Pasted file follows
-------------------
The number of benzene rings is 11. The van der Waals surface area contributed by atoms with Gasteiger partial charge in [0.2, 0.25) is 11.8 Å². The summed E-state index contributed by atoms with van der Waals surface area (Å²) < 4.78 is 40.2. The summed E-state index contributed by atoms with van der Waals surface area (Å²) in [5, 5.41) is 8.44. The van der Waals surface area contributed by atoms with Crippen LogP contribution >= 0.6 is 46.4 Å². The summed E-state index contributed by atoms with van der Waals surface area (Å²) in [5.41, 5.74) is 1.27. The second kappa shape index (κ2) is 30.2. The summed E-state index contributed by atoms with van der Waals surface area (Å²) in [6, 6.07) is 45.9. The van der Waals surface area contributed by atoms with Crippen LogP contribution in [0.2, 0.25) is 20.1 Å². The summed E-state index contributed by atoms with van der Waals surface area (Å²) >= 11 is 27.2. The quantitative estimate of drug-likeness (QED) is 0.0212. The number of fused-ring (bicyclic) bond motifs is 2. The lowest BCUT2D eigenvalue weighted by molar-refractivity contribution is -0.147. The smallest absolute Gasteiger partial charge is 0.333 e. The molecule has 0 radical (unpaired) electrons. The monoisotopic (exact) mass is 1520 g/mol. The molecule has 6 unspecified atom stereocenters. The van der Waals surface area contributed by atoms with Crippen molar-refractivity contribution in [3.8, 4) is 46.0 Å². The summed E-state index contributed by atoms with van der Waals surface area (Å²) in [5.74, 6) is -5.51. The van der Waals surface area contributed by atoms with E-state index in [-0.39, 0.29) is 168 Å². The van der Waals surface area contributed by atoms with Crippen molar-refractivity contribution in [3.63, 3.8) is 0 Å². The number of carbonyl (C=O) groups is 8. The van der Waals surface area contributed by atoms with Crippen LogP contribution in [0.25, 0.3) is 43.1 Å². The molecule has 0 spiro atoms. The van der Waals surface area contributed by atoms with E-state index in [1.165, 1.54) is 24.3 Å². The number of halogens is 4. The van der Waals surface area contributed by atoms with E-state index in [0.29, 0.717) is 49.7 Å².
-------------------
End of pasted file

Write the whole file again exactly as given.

The number of benzene rings is 11. The van der Waals surface area contributed by atoms with Gasteiger partial charge in [0.2, 0.25) is 11.8 Å². The summed E-state index contributed by atoms with van der Waals surface area (Å²) < 4.78 is 40.2. The summed E-state index contributed by atoms with van der Waals surface area (Å²) in [5, 5.41) is 8.44. The van der Waals surface area contributed by atoms with Crippen LogP contribution >= 0.6 is 46.4 Å². The summed E-state index contributed by atoms with van der Waals surface area (Å²) in [5.41, 5.74) is 1.27. The second kappa shape index (κ2) is 30.2. The summed E-state index contributed by atoms with van der Waals surface area (Å²) in [6, 6.07) is 45.9. The van der Waals surface area contributed by atoms with Crippen LogP contribution in [0.2, 0.25) is 20.1 Å². The summed E-state index contributed by atoms with van der Waals surface area (Å²) >= 11 is 27.2. The quantitative estimate of drug-likeness (QED) is 0.0212. The number of fused-ring (bicyclic) bond motifs is 2. The lowest BCUT2D eigenvalue weighted by molar-refractivity contribution is -0.147. The smallest absolute Gasteiger partial charge is 0.333 e. The molecule has 0 radical (unpaired) electrons. The monoisotopic (exact) mass is 1520 g/mol. The molecule has 6 unspecified atom stereocenters. The van der Waals surface area contributed by atoms with Crippen molar-refractivity contribution in [3.8, 4) is 46.0 Å². The summed E-state index contributed by atoms with van der Waals surface area (Å²) in [5.74, 6) is -5.51. The van der Waals surface area contributed by atoms with E-state index in [-0.39, 0.29) is 168 Å². The van der Waals surface area contributed by atoms with Crippen molar-refractivity contribution in [3.63, 3.8) is 0 Å². The number of carbonyl (C=O) groups is 8. The van der Waals surface area contributed by atoms with Crippen LogP contribution in [0.25, 0.3) is 43.1 Å². The molecule has 0 spiro atoms. The van der Waals surface area contributed by atoms with E-state index in [1.165, 1.54) is 24.3 Å². The number of halogens is 4. The van der Waals surface area contributed by atoms with E-state index in [0.29, 0.717) is 49.7 Å².